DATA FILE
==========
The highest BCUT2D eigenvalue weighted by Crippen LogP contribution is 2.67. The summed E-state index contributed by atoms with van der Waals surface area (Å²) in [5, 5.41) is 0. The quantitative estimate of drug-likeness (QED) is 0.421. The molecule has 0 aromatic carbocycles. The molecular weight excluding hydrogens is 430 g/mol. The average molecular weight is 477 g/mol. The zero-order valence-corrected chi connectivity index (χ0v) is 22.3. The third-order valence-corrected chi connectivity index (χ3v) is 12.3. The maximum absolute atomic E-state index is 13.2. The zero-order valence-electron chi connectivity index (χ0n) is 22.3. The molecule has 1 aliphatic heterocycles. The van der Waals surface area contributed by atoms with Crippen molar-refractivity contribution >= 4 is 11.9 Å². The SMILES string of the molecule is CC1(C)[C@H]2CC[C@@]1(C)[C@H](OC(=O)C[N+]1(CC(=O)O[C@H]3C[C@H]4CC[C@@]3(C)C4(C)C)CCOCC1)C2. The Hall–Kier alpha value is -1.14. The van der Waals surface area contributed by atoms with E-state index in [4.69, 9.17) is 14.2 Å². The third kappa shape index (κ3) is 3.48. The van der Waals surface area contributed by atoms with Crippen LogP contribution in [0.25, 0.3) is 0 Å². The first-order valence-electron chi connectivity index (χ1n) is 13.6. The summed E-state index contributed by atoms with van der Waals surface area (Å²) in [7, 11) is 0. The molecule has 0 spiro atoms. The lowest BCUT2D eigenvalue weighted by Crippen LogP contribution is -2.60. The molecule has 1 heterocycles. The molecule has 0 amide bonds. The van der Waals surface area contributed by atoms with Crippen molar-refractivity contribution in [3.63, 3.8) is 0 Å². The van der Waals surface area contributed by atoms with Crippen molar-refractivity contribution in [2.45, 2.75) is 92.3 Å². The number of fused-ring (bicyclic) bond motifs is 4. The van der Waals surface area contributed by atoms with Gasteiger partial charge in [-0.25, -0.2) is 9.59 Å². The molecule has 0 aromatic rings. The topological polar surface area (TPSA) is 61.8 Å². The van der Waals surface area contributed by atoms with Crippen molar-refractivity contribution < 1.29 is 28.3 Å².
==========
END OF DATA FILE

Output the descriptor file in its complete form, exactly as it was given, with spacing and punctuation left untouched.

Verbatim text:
The highest BCUT2D eigenvalue weighted by Crippen LogP contribution is 2.67. The summed E-state index contributed by atoms with van der Waals surface area (Å²) in [5, 5.41) is 0. The quantitative estimate of drug-likeness (QED) is 0.421. The molecule has 0 aromatic carbocycles. The molecular weight excluding hydrogens is 430 g/mol. The average molecular weight is 477 g/mol. The zero-order valence-corrected chi connectivity index (χ0v) is 22.3. The third-order valence-corrected chi connectivity index (χ3v) is 12.3. The maximum absolute atomic E-state index is 13.2. The zero-order valence-electron chi connectivity index (χ0n) is 22.3. The molecule has 1 aliphatic heterocycles. The van der Waals surface area contributed by atoms with Crippen molar-refractivity contribution >= 4 is 11.9 Å². The SMILES string of the molecule is CC1(C)[C@H]2CC[C@@]1(C)[C@H](OC(=O)C[N+]1(CC(=O)O[C@H]3C[C@H]4CC[C@@]3(C)C4(C)C)CCOCC1)C2. The Hall–Kier alpha value is -1.14. The van der Waals surface area contributed by atoms with E-state index in [4.69, 9.17) is 14.2 Å². The third kappa shape index (κ3) is 3.48. The van der Waals surface area contributed by atoms with Crippen LogP contribution in [0.25, 0.3) is 0 Å². The first-order valence-electron chi connectivity index (χ1n) is 13.6. The summed E-state index contributed by atoms with van der Waals surface area (Å²) in [7, 11) is 0. The molecule has 0 spiro atoms. The lowest BCUT2D eigenvalue weighted by Crippen LogP contribution is -2.60. The molecule has 1 heterocycles. The molecule has 0 amide bonds. The van der Waals surface area contributed by atoms with Crippen molar-refractivity contribution in [3.63, 3.8) is 0 Å². The van der Waals surface area contributed by atoms with Crippen molar-refractivity contribution in [2.45, 2.75) is 92.3 Å². The number of fused-ring (bicyclic) bond motifs is 4. The van der Waals surface area contributed by atoms with Gasteiger partial charge in [-0.25, -0.2) is 9.59 Å². The molecule has 0 aromatic rings. The topological polar surface area (TPSA) is 61.8 Å². The van der Waals surface area contributed by atoms with Crippen molar-refractivity contribution < 1.29 is 28.3 Å².